Finally, in other news, AFP reports that Russian warships will arrive in Venezuela tomorrow for joint maneuvers. The exercises start December 1st, according to the AP. Sources suggest that new Venezuela-Russia ties are proof of a supposed “anti-U.S.” trend, and ignore the fact that Russia’s President met President Bush last week. They also fail to mention that Venezuela’s purchases of military equipment from Russia are the result of an embargo on sales by the U.S. The New York Times reports on a Brookings Institute paper regarding Latin America and President-elect Obama. It recommends lifting the blockade against Cuba and rethinking the unpopular war on drugs, and says relations with Venezuela could improve.

November 21, 2008

Chavez’s United Socialist Party Likely to Retain Most States in Sunday’s Elections

Sunday’s regional elections are top news today as campaigning ends in Venezuela and voters prepare to go to the polls for the 11th time in a decade. The AFP reports that the elections, in which citizens will choose 22 governors and 328 mayors,are a test of the popularity of the president. Chavez’s political party, the PSUV “will likely hold most states and cities, but might lose some posts.”

Several other sources today claim that Chavez’s popularity is slipping despite approval ratings of 60 percent and higher. The worst treatments come from the Washington Post, Bloomberg, and the Miami Herald. The Post predicts that opposition candidates will governorships in 12 states or more in an article that takes a disparaging view of government supporters as mindless “worshipers.” Bloomberg and the Herald provide similarly biased accounts, both of which dismiss the Chavez government as “authoritarian.” This is despite the fact that elections in Venezuela have been deemed free and fair by all international observers. Venezuelans themselves showed a rate of satisfaction with how democracy functions in their country that is second highest in the region in the new poll by Latinobarometro.

A Miami Herald op-ed today says the opposition should “seize victory” against President Chavez, who is portrayed as an “authoritarian and antidemocratic leader who is clinging to power at all costs.” On the contrary, Chavez has altered policy to reflect the will of the people on several occasions, including last December after constitutional reforms did not pass in a national referendum. He has also pardoned political opponents, and revoked unpopular policies such as a national intelligence law and new school curricula.

An opinion piece in the Christian Science Monitor provides a more measured approach to the political scene in Venezuela, raising the question of whether the country will move toward implementing socialism. It mentions, though, without citing examples, supposed new restrictions on civil liberties, free expression, and private property. Venezuela’s constitution guarantees protection of all of these rights, as well as many others that make the charter one of the most progressive in the world.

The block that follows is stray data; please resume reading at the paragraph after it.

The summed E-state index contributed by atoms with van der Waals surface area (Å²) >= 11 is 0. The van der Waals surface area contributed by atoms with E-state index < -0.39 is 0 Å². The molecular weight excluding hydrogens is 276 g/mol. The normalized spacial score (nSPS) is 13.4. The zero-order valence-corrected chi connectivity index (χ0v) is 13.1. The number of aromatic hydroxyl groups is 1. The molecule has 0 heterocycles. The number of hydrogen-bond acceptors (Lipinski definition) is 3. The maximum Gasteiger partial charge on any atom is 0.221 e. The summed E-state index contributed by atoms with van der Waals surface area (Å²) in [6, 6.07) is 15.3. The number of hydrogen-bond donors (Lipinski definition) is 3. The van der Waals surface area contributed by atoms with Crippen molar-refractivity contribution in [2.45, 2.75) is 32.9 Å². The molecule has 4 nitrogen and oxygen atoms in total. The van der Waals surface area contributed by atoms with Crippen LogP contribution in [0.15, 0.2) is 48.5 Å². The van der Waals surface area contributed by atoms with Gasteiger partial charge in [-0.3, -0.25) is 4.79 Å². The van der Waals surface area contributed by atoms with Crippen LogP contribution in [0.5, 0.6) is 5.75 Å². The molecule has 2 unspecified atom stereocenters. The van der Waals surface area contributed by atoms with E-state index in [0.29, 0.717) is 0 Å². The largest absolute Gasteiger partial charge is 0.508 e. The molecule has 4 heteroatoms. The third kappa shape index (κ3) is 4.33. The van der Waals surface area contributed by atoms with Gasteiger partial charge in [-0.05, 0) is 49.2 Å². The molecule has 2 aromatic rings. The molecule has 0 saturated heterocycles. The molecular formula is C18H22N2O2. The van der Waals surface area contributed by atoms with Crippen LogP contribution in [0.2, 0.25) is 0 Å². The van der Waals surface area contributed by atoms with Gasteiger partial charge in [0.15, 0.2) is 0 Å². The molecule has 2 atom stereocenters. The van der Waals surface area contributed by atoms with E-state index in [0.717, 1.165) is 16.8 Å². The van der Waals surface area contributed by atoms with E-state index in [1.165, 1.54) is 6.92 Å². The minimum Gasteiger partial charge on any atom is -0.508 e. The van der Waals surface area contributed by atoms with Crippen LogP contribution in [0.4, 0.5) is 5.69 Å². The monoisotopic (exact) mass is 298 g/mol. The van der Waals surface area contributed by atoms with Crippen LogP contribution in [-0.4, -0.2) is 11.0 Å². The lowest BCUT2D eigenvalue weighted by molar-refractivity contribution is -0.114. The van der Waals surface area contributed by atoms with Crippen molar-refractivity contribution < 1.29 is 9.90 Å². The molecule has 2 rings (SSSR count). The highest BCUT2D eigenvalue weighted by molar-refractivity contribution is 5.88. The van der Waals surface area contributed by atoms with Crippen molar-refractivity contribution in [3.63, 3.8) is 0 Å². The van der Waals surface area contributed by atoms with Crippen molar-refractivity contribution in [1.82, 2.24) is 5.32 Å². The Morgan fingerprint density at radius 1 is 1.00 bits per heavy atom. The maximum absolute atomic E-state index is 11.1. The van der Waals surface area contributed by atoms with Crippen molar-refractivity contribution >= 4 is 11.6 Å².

Finally, Venezuela’s economic cooperation with Vietnam is also in the news today. The AP reports that President Chavez and Vietnamese President Triet signed a $200 billion joint development fund to help build factories for lighbulbs and trucks. The countries also inked 15 cooperation deals, according to AFP.

November 20, 2008

Global Cooperation Abounds as Venezuela Reaches out to Africa and Asia

Reuters reported yesterday on the political scene in Venezuela ahead of Sunday’s elections. President Chavez, it states, is “still popular” with 60 percent approval and “polls show his party will likely hold onto a large majority of states even though the opposition could make some gains.” Chavez’s suggestion that he would pursue more policy changes if his PSUV political party emerges with sufficient support could mark a change from “slowed reforms” in response to the rejection of constitutional reforms by voters in a national referendum last December. One analyst said: “The stakes are high on both sides.”

World leaders are heading to the Asia-Pacific Economic Cooperation (APEC) meeting in Peru this weekend. The leaders of Russia and Vietnam planned stops in Venezuela on either side of the meeting. Vietnamese President Nguyen Minh Triet (pictured at right) discussed oil and gas ties with President Chavez yesterday, according to AFP. Dow Jones reports that PetroVietnam may invest $9 billion in oil production in Venezuela. Meanwhile, media buzz has surrounded Russian President Medvedev’s visit to Venezuela. Press accounts such as a Reuters article today deem this an attempt to “rile the U.S.” and revive Cold War-era politics, while downplaying the fact that Medvedev will also go to Brazil and Peru, and will likely meet with President Bush at the APEC meeting.

Venezuela’s expansion of relations with Africa continued yesterday with the announcement of a new cooperation deal with Zimbabwe. According to AFP, Venezuela’s Foreign Minister for Africa, Reinaldo Bolivar, emphasized the importance of “south-south cooperation.” Meanwhile, Zimbabwe’s top rep in Brazil said: “Venezuela provides great assistance to our country through donations made through the World Food Program.” Agriculture has been a key area of cooperation for the countries.